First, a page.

Tens of thousands of refugees and migrants in Libya are trapped in a vicious cycle of cruelty, Amnesty International said in a new report today.
After enduring dreadful suffering in war-torn Libya, people are risking their lives at sea to seek safety in Europe only to be intercepted and forcibly taken back to Libya where they are subjected to enforced disappearances, detention, torture and extortion.
Amnesty's 58-page report - 'Between life and death': Refugees and migrants trapped in Libya's cycle of abuse - shows how EU countries - most notably Italy - have collaborated with the Libyan authorities in this abuse, by providing speedboats, training and assistance.
Since 2016, an estimated 60,000 men, women and children have been captured at sea and taken back to Libya by the EU-supported Libyan Coast Guard - 8,435 between 1 January and 14 September this year alone.
Amnesty's report - based on in-depth interviews with 32 refugees and migrants, as well as an examination of videos, photographs and satellite imagery - documents harrowing accounts of people who have suffered or witnessed a litany of abuses in Libya. Abuses include: unlawful killings; enforced disappearances; torture and other ill-treatment; rape and other sexual violence; arbitrary detention; and forced labour and exploitation at the hands of government authorities or militia groups.
Those returned to Libya are frequently held in official Directorate of Combatting Illegal Migration detention centres under the authority of the ministry of interior of the UN-backed Government of National Accord, which controls western Libya. In addition, this year alone thousands have been subjected to enforced disappearance after being transferred to unofficial places of detention, including the Tobacco Factory (a reference to its former function) under the command of a Government of National Accord-affiliated militia led by Emad al-Trabulsi in Tripoli. There are serious concerns for the safety of those held at the Tobacco Factory.
Dozens of refugees and migrants described to Amnesty witnessing the death of their loved ones while detained at a Directorate of Combatting Illegal Migration centres or in places of captivity run by traffickers. In one incident on 27 May, gunmen opened fire on some 200 people held by traffickers near the town of Mazda, killing at least 30 and injuring 11. The others remain unaccounted for - feared dead or abducted.
Amnesty has verified videos showing militias parading and abusing refugees and migrants. One person told Amnesty that in May a militia affiliated with the Government of National Accord took him and other refugees and migrants from a Directorate of Combatting Illegal Migration detention centre and forced them to transport ammunition between two positions in Tripoli amid an ongoing battle in the city.
Diana Eltahawy, Amnesty International's Middle East and North Africa Deputy Director, said:
"The EU and its member states continue to implement policies trapping tens of thousands of men, women and children in a vicious cycle of abuse, showing a callous disregard for people's lives and dignity.
"Given the Libyan authorities' consistent failure to address long-standing patterns of abuse against refugees and migrants - including by state officials and affiliated militias - the EU and its member states must completely reconsider their co-operation with the Libyan authorities.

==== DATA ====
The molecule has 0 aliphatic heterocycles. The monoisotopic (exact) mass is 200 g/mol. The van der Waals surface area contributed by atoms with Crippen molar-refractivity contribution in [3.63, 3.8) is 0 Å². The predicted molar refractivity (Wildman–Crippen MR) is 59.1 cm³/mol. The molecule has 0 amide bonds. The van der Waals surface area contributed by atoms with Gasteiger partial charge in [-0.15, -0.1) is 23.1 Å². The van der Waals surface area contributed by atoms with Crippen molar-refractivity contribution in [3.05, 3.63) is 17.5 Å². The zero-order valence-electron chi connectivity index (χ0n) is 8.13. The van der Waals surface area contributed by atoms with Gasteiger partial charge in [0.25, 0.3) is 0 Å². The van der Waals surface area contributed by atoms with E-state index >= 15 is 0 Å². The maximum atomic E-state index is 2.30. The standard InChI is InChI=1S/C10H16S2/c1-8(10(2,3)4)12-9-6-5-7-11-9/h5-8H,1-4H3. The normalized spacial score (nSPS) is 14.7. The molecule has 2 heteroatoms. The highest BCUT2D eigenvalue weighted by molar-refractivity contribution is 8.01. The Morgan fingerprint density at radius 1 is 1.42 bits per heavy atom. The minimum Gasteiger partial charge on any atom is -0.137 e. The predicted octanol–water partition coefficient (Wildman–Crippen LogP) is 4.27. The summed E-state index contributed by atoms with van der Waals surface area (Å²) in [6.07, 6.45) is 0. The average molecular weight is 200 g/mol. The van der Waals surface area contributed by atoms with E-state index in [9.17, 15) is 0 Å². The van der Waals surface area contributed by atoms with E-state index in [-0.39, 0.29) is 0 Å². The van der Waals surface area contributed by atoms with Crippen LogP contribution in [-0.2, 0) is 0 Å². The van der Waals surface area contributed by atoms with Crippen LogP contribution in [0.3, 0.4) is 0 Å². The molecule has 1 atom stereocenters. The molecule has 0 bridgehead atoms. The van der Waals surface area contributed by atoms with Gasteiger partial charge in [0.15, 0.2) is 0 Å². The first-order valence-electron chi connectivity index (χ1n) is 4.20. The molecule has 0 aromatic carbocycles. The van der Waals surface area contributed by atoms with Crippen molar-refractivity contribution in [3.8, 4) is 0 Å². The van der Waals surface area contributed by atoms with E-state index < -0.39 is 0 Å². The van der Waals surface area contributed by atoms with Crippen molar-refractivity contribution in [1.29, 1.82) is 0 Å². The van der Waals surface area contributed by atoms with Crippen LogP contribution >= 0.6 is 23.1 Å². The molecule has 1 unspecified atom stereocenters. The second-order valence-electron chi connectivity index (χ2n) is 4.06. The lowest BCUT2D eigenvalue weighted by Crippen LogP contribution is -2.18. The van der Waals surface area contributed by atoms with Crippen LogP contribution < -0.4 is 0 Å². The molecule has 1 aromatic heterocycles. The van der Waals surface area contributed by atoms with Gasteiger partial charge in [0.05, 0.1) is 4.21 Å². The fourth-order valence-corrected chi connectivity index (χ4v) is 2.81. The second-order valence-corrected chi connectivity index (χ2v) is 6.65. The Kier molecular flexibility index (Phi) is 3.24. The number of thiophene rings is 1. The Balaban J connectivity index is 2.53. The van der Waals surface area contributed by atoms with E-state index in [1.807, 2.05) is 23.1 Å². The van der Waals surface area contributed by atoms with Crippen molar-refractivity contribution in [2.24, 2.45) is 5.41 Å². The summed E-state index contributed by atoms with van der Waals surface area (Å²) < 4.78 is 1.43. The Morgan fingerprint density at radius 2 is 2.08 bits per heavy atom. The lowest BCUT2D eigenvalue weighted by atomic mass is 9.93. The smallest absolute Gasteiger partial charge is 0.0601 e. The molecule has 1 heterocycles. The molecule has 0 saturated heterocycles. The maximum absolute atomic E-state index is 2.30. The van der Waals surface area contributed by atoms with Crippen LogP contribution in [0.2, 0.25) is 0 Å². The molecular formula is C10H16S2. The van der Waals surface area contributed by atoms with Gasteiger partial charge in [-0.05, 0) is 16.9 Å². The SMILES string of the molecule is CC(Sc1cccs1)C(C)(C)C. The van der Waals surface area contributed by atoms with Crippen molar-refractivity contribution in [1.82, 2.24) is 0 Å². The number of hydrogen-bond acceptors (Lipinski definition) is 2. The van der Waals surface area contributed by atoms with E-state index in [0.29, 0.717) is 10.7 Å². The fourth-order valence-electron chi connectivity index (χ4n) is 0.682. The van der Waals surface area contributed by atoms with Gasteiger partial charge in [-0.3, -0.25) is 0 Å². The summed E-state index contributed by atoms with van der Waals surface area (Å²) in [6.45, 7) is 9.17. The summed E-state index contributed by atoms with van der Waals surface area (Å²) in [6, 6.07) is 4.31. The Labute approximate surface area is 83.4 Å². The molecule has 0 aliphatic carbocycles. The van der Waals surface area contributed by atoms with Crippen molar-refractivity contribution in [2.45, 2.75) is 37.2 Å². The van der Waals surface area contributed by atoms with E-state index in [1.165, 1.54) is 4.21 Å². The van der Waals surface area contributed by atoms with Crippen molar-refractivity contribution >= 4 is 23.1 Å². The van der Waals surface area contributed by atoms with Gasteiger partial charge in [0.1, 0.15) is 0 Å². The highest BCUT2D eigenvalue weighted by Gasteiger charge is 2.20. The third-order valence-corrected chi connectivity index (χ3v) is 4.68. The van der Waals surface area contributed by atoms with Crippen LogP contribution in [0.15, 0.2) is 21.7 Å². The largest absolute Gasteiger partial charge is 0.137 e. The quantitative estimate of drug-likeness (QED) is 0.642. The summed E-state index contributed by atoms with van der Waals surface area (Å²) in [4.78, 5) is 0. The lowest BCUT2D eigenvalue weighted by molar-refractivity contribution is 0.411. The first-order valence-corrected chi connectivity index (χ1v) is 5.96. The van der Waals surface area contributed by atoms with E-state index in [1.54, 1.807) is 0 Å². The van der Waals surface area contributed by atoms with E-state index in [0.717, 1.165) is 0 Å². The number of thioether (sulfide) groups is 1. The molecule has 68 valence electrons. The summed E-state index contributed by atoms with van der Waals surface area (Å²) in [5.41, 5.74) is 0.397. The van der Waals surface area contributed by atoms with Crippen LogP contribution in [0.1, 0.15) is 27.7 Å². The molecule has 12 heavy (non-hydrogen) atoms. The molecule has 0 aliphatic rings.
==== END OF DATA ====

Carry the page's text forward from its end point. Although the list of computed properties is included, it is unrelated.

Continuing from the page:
"The EU should make any further support conditional on immediate action to stop horrific abuses against refugees and migrants.
"This would include ending arbitrary detention and closing immigration detention centres. Until then, anyone rescued or intercepted in the central Mediterranean should not be returned to Libya, but instead be allowed to disembark in a place of safety."
Constant risk of abduction
In Libya, refugees and migrants live under constant risk not only of being arrested and sent to detention centres, but also of being abducted by militias, armed groups and traffickers - including for forced labour. Some have been tortured or raped until their families pay ransoms to secure their release. Others have died in custody through violence, torture, starvation or medical neglect.
Refugees and migrants are facing rampant racism and xenophobia in Libya, with government officials, members of armed groups and militias, and media worker all regularly using racist language to refer to black people, while also publicly blaming refugees and migrants for the spread of COVID-19 in Libya.
Perilous Mediterranean crossings
Given the horrific conditions and abuses, existing resettlement and evacuation programmes are completely insufficient for providing safe and legal pathways out of Libya for those in need, said Amnesty, with only 5,709 vulnerable people benefiting from such programmes since 2017. This reflects the small number of resettlement pledges made by other countries, including EU ones. COVID-19 travel restrictions have further exacerbated the situation, with only 297 people evacuated from Libya this year, before borders closed in March.
Last month, one refugee told Amnesty:
"Right now refugees [are] going to cross the sea... [There is] no evacuation and no resettlement ... Refugees in Libya are at risk. [We are] between life and death."
Desperate refugees and migrants have few viable ways out of Libya other than crossing the Mediterranean on unseaworthy boats. Crossings continue to be extremely dangerous, including because of interceptions by the Libyan Coast Guard and criminal groups. In one deadly incident in mid-August, survivors told Amnesty that armed men on a boat named "Captain al-Salam 181" robbed them and then fired at their vessel, causing the engine to catch fire and the boat to capsize. An estimated 40 people died after being left at sea.
DownloadsBetween life and death